Deluge: The Rain Arrives
As the ominous clouds passed overhead, I knew to what to watch for: torrential rain! I strolled to my car as the wind began to rise, got in, and enjoyed the arrival of the downpour from dry, air conditioned comfort!
This was possibly the most impressive shelf cloud I’ve seen; bear in mind I don’t chase in the Great Plains. I nearly missed this one and, as it turns out, I grabbed the wrong camera — could have done with the wide-angle lens left behind!
Thanks to the unnamed property owner who drove over to see what I was doing and generously allowed me to stay put on her drive!
Shelf cloud photographed July 2, 2019 in central Medina County, Ohio. Note the area of heavy rain to the left, the “clear” area bearing strong winds to the right.
I love shooting shelf clouds — clouds that form a line or arc along the leading edge of a gust front in a thunderstorm. They are awe-inspiring, scary, to me they’re just beautiful in their power rugged symmetry. I’ve looked at clouds from both sides now (apologies to Joni Mitchell) and discovered something at least as impressive; clouds of chaotic shards and pieces, tumultuously flowing together as a mass. I saw this configuration with a severe thunderstorm that dropped a tornado a few weeks ago, and I saw it again today in another severe thunderstorm — after the shelf cloud passed. I still love photographing shelf clouds (called “shelfies”, a twist on self-portrait “selfies”) but…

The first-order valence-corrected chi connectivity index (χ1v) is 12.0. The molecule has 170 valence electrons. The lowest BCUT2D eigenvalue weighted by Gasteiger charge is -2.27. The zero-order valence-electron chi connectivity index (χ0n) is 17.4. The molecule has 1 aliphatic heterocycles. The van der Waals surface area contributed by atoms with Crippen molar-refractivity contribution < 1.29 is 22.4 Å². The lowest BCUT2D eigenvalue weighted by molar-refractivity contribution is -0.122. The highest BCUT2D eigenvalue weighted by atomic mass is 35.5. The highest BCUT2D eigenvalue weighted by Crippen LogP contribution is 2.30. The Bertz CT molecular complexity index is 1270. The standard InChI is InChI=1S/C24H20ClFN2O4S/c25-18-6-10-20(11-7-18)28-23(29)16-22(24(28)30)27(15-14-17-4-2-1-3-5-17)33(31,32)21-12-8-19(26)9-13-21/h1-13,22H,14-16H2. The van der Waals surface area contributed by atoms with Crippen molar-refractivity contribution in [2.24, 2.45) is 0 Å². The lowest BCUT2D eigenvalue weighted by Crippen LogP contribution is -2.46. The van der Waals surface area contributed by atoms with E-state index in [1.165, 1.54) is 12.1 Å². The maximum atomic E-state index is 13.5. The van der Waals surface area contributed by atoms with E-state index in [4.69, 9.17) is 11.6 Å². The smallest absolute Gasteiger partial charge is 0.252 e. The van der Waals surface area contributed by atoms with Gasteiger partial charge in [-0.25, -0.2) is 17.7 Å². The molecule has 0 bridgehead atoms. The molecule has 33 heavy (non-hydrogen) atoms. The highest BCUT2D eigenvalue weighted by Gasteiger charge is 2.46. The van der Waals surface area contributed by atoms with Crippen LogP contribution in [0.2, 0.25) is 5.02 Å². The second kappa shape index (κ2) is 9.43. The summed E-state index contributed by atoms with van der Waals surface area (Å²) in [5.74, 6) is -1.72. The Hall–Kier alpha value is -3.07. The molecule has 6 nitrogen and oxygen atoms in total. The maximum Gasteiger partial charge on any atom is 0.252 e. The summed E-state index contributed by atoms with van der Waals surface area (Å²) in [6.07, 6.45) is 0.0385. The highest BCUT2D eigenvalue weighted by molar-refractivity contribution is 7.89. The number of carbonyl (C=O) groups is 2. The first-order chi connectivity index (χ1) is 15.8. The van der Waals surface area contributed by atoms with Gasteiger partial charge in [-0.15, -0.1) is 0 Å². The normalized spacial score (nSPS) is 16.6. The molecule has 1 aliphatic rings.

Tumult. A chaotic storm cloud behind a shelf cloud.
StormLight — Storm clouds close in giving last light to a farmer’s field before rain began. Canon 6D MK-2 Image.
May and June bring stormy weather and stormy weather often means dramatic skies. The evening of June 1 saw strong storms moving across Northeastern Ohio and when I saw an outflow boundary showing up strong and clear on radar, I headed out to see what was happening. I had not driven very far when I reconsidered my original observing destination and headed for the nearest open area I could find. Sweeping toward me over the treeline was a very impressive line of cloud; the line was so long I quickly shot several images using my trusty iPhone SE with the idea in mind of creating a multi-panel panorama later.
Once the outflow boundary rolled over me, I continued my trip seeking the cleanest storm edge I could find; several appeared to be headed my way but the line of storms seemed to be changing direction. After a good bit of moving around, I decided to head to the Wellington area in Lorain County as my best chance at a storm intercept. I discovered a farmer’s field access drive off a rural road and waited, surrounded by open fields, for the weather to come my way. And I waited. And waited. While I waited I photographed the changing cloudscape and wound up with my favorite view of the day — the last light illuminating a field as stormy clouds closed in. A complex and brilliant bolt of persistent Cloud to ground lightning convinced me my time in the open was done. Not set up for lightning photography, I watched from inside the car for a bit and headed into rain and home.
Outflow from thunderstorms to the north pushed out this arc of clouds. Panorama assembled from multiple iPhone SE images.